Designing for Life

Designing for Life
Chloe Hummel

Middle School Design Teacher Aaron Broderick explains how Middle School design prepares students for the world around them



As you pass through the mezzanine and head up the stairs into the Baarburg building, the cacophony of conversation and construction noises might stop you in your tracks.  You spot a few Middle Schoolers heading toward the noise, so you follow them. The buzz of sawing, the rhythm of sewing machines, the whirring of motors, you move closer, opening the door, and it is clear - something very different is happening here. You have just entered the world of the new ISZL Middle School Design Lab.


With startup resources from the Fund for Excellence, the Middle School Design Lab is where Grade six students and above launch their International Baccalaureate Middle Years Design journey. The course challenges students to apply practical and creative-thinking skills to solve design problems. They are presented with a design situation, or sometimes choose one themselves, from which they identify a challenge or a problem; research, develop and create a product or solution; and evaluate its success. Parents may quickly discover that their kids are employing some of the same skills and strategies that they use in their own workplace, whether it’s a familiar tool like a SWOT analysis (Strength, Weakness, Opportunities, Threat) or through using the cycle of problem solving, leading to a model or a prototype. Design students are preparing to solve challenges that may impact their future, and they are increasingly excited to engage in a problem-based approach to learning.



Our changing world

As Grade 6 students consider the decisions taken to produce hand sanitiser, some students examine the formula for the product and packaging options, while others are at work designing logos that communicate who they are as a company.  The focus in Grade 6 is on physical product development and solving problems that individuals may face. The pandemic meant that students could see the world around them adapt, and those problems crystallised for them what it meant to think like a designer. Students had a chance to design and sew masks that were targeting a younger audience, create signature scents that would encourage the use of hand sanitisers, and develop a packaging concept that would attract a user.


The work of design is not limited to constructing products and making a sale.  In fact, the  skills they build through creating a product are equally, if not, more important. Learning to manage themselves (planning, focusing, keeping the process clear and organised) and to manage team dynamics (negotiating tasks and dealing with conflict) will not only serve them in their other classes but position them to be responsible, empathetic citizens who are able to navigate and respond to global issues. 


Take for example, a team of three of our students, huddled around a storyboard, peering at the monitor in front of them. Sebastian and his group are working on a media campaign to raise awareness and bring attention to the United Nations Sustainable Development Goals. They discuss how to best convey the issues of inequalities in education and, inspiration striking, they all quickly hurry out of the room.  Fifteen minutes later they have borrowed a wheelchair from the nurse, devised a method to capture the footage needed and are back in front of the computer editing the clip.  The project allows students to develop skills in creating powerful messages using digital media, increasing their awareness of a variety of global concerns and causes.  As the project wraps up, students have an opportunity to speak with global leaders and changemakers around the world as a part of the ISZL Youth Forum Switzerland Event.  This authenticity and relevance brings out the best in young learners.  Particularly students at ISZL, who share a strong disposition for service and contributing to a larger community.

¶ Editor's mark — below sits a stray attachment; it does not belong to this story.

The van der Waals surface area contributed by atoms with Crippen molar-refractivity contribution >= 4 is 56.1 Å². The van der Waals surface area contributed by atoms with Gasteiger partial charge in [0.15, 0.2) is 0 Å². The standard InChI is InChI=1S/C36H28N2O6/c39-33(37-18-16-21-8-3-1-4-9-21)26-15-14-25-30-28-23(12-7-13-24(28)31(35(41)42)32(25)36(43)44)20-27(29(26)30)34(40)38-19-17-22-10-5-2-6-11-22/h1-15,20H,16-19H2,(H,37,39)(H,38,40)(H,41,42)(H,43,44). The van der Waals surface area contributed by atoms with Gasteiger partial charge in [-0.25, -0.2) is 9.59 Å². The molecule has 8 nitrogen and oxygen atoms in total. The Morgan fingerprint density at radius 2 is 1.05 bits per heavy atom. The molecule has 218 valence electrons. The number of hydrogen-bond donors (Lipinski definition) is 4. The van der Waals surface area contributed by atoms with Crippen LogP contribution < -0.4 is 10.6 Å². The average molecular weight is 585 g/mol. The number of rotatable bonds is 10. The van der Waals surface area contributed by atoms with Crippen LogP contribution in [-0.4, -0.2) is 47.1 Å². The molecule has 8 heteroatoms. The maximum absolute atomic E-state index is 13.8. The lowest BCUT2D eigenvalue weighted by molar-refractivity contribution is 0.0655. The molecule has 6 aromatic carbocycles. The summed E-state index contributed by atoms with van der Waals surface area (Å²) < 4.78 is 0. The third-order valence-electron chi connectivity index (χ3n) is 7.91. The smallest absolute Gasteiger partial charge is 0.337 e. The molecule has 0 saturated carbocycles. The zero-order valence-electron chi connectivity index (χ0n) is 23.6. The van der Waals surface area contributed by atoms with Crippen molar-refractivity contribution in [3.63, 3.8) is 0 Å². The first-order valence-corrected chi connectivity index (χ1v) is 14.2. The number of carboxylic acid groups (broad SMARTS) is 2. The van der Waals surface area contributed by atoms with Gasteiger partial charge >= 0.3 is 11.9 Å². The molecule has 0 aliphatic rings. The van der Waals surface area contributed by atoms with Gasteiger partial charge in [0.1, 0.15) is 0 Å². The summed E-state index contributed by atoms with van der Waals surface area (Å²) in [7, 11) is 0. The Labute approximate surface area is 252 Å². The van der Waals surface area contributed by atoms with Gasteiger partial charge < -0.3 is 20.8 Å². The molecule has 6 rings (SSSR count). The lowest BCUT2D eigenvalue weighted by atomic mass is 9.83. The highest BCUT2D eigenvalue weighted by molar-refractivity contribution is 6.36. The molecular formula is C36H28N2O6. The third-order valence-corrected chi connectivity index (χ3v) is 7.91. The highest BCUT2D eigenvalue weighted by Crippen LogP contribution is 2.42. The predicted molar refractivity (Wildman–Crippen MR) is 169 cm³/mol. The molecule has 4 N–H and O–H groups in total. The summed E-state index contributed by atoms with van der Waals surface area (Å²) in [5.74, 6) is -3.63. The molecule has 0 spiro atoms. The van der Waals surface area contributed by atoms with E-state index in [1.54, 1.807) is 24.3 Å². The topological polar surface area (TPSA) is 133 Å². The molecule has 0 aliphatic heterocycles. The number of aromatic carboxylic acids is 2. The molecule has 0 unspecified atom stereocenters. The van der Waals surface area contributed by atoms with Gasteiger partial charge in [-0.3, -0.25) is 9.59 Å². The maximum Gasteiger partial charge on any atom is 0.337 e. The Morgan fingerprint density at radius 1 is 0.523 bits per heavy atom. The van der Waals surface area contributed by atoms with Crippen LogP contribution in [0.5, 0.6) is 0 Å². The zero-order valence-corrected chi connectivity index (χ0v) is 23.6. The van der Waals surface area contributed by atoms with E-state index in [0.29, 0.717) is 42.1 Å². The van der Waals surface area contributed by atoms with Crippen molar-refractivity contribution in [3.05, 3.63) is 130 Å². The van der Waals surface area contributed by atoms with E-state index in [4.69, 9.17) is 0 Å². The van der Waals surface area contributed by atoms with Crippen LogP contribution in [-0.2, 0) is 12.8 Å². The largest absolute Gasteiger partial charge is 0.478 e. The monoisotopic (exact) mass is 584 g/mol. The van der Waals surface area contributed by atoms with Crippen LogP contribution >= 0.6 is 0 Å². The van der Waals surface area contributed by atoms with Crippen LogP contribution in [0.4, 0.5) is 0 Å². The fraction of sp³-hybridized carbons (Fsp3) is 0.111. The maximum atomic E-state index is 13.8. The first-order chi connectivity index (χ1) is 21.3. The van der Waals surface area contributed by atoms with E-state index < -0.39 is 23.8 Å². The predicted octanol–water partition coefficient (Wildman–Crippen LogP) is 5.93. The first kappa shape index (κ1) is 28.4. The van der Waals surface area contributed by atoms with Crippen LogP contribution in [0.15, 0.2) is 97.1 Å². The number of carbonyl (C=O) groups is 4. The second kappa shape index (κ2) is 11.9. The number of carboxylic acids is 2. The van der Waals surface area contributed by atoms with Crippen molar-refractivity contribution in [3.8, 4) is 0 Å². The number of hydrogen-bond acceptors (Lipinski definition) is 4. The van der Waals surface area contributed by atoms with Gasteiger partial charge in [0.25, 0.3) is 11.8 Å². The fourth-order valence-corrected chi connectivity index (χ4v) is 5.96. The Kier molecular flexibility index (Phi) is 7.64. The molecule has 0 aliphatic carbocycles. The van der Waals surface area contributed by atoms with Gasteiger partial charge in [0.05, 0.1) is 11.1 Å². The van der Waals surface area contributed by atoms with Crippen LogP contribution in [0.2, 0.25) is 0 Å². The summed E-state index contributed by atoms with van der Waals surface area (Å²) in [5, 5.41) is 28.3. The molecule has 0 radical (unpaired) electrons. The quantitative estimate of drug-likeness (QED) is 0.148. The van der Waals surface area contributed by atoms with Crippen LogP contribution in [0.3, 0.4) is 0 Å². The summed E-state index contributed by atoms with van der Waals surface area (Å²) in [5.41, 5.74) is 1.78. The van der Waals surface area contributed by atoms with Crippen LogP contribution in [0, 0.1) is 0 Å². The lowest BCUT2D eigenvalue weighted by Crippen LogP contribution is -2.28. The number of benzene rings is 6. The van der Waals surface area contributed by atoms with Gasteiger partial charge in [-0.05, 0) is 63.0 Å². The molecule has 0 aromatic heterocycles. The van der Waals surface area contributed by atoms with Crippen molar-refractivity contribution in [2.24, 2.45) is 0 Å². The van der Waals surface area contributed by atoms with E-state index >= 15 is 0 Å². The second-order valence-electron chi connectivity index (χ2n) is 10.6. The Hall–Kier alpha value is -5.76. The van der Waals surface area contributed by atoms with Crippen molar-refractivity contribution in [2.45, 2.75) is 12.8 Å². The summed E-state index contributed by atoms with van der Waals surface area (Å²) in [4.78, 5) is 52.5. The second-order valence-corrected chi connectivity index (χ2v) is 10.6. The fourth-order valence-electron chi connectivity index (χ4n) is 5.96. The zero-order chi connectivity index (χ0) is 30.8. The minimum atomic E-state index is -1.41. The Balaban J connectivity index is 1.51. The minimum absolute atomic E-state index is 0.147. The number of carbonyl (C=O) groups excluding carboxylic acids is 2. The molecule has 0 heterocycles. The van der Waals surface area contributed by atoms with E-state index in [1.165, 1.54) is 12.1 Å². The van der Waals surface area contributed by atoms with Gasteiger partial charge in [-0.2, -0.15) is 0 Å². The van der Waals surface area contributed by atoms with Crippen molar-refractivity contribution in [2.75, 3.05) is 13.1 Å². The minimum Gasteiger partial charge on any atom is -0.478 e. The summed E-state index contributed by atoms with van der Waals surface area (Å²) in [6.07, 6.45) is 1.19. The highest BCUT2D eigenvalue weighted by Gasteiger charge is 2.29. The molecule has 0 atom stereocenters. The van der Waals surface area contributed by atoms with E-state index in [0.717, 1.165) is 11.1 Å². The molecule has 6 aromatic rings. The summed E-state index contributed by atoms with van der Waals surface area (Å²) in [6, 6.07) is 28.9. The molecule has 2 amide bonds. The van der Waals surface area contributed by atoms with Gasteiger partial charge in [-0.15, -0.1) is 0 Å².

Designing for the consumer


An 8th grader sits with a younger student and asks, “ What do you find most enjoyable about arcade games?” The child looks to the sky, then to the ground, and responds in a matter-of-fact tone, “I guess it is because you have to try to win”.  The grade 8 “design team” listens attentively, taking notes of not only what is said but how it was communicated. Later on, in class, the students examine the typical hand size of a third-grade student to ensure that the game they are designing is ergonomically appropriate for the user.  This collaborative project is designed to not only build a keen sense of empathy for others but also develop a strong set of digital design skills that they can employ in other projects throughout their academic career.



Once the research is complete, the laser cutters and 3D printers begin to whirl.  The expectation is that each design team will develop an arcade game that utilises their understanding of coding and electronics, transforming sketches into vector drawings for the laser cutters and rendering isometric drawings using 3D design programmes and 3D printers. 


As students progress through the middle school design programme, they build their skill set for problem-solving and prototyping that can be of service across many disciplines.  Middle school design culminates in the Grade 8 challenge, where students have an opportunity to create their own project to demonstrate all that they have learned.  These inquiry projects can range from a choreographed dance video tutorial to solving an actual design problem presented by community members.  These opportunities in design begin to provide the framework for the expectation that all students become lifelong learners, deepening their skills in self directed inquiry through entrepreneurship and innovation.

  • FFE

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